The people of Ngāti Apa live in the Rangitīkei region, towards the south-west of the North Island of New Zealand. Their traditional lands extend between the Mangawhero, Whangaehu, Turakina and Rangitīkei rivers. This area is bounded by Whanganui River in the north-west, and Manawatū River in the south-east.
The Kurahaupō canoe
Ngāti Apa trace their ancestry to Ruatea, captain of the Kurahaupō canoe. It sailed to New Zealand from the Pacific islands 22 generations ago. In one popular tribal account, the Kurahaupō was badly damaged off the Pacific island of Rangitahuahua. Many of those on board transferred to the Aotea canoe, which had set out at the same time. It is believed that Ruatea and others remained at Rangitahuahua and repaired the canoe before continuing the voyage. Where the canoe landed and what became of its people is debated by Ngāti Apa, but there is strong evidence that they lived first in the district around Pūtauaki mountain (Mt Edgecumbe) in the Bay of Plenty.
A tribal saying
Ngāti Apa ancestry is outlined in this saying:
Kurahaupō is the canoe
Ruatea is the ancestor
Ngāti Apa is the tribe.
The ancestor Apa-hāpai-taketake
Ngāti Apa take their name from the ancestor Apa-hāpai-taketake, who was the son of Ruatea. Stories of Apa’s deeds place the iwi's origins in the Bay of Plenty. To the west of Pūtauaki mountain is a place known to Māori as Te Takanga-a-Apa (the place where Apa fell), so named because, according to one account, it was where Apa was kicked to the ground by the pet moa of a man called Te Awatope. Because he limped after this incident, he was named Apa-koki (Apa with a limp). One explanation for the place name is that Apa fell to his death there. Another account says he was banished from the district after slaughtering Te Awatope’s moa.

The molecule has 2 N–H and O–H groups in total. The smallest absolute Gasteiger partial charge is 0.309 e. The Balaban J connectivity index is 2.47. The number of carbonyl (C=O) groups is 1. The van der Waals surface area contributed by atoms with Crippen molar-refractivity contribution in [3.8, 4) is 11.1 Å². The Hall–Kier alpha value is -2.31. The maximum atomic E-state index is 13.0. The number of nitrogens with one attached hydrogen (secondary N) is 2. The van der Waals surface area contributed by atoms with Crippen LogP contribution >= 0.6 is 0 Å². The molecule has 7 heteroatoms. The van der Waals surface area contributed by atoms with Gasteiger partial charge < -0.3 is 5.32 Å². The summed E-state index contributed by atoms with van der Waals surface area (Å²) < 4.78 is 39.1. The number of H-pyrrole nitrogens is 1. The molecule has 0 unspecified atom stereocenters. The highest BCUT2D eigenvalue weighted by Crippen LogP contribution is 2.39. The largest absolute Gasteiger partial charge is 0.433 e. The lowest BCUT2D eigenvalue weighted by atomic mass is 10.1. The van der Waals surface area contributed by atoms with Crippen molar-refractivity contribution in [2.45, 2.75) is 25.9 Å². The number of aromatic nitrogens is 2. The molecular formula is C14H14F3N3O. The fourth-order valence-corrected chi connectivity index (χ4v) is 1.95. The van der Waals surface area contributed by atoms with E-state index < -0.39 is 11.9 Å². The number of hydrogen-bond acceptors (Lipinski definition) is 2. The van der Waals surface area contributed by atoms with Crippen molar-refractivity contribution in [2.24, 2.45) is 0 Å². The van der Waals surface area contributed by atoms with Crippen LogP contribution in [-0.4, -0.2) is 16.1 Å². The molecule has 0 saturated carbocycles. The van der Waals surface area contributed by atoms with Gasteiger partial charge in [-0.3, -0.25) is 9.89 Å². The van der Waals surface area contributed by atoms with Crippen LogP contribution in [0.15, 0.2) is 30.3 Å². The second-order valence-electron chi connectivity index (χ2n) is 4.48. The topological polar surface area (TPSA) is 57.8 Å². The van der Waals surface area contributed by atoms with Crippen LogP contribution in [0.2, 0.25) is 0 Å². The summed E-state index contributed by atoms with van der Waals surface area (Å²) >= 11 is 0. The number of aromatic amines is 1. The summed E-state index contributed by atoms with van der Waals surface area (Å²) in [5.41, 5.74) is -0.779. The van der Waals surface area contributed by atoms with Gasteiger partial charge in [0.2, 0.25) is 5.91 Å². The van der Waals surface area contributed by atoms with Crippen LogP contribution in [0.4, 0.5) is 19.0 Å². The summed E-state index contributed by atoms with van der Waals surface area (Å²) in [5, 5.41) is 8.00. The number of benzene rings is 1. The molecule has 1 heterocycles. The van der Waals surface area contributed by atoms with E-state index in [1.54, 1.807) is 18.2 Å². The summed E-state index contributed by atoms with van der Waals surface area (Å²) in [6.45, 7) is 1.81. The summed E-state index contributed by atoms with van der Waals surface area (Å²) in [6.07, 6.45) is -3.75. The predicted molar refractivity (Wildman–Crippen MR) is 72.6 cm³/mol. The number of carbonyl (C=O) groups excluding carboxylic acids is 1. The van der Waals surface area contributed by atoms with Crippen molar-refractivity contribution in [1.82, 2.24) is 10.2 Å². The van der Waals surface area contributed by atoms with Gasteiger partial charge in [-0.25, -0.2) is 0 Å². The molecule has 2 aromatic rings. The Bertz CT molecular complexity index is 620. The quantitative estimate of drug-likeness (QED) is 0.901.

The mana (prestige, authority) of the Ngāti Apa ancestor Apa-hāpai-taketake is remembered in the following saying:
Apa-wetewete tapiki i te takiritanga o te ata!
Apa the destroyer who rises before the break of dawn!
Some descendants of Apa travelled south to Kāpiti and Porirua, and across Cook Strait, where the Ngāti Apa ki te Rā Tō tribe now occupy Nelson, Golden Bay and the West Coast. Another group of descendants, Ngāti Manawa, remained in the Whirinaki area. Although they are related to Ngāti Apa of Rangitīkei, these groups have separate identities and accounts of their origins.
Descendants of Apa moved south from Mt Edgecumbe into the Rangitāiki area, and down through the Taupō and Rotoaira districts, before eventually reaching Rangitīkei and Ngā Wairiki (an ancient name for the Mangawhero, Whangaehu and Turakina rivers). This migration took place over many generations. South of Rangitīkei they became associated with others whose ancestors had arrived on the Kurahaupō canoe, and who had originally lived in Nukutaurua, on the Māhia Peninsula, and in Hawke’s Bay. Eventually, from these Kurahaupō descendants emerged the Ngāti Apa, Rangitāne and Muaūpoko tribes.
North of Rangitīkei, the migrants intermarried with the Ngā Wairiki people. Most of them were descended from Paerangi, who is better known as a founding ancestor of the people of the Whanganui River and the Ngāti Rangi tribe at the base of Mt Ruapehu. Many of the Ngā Wairiki people were also descendants of Turi, the captain of the Aotea canoe, through one of his sons, Tūrangaimua.
These descendants of Apa became integrated with other peoples of Manawatū, Rangitīkei and Whanganui, and co-existed with them until the early 19th century.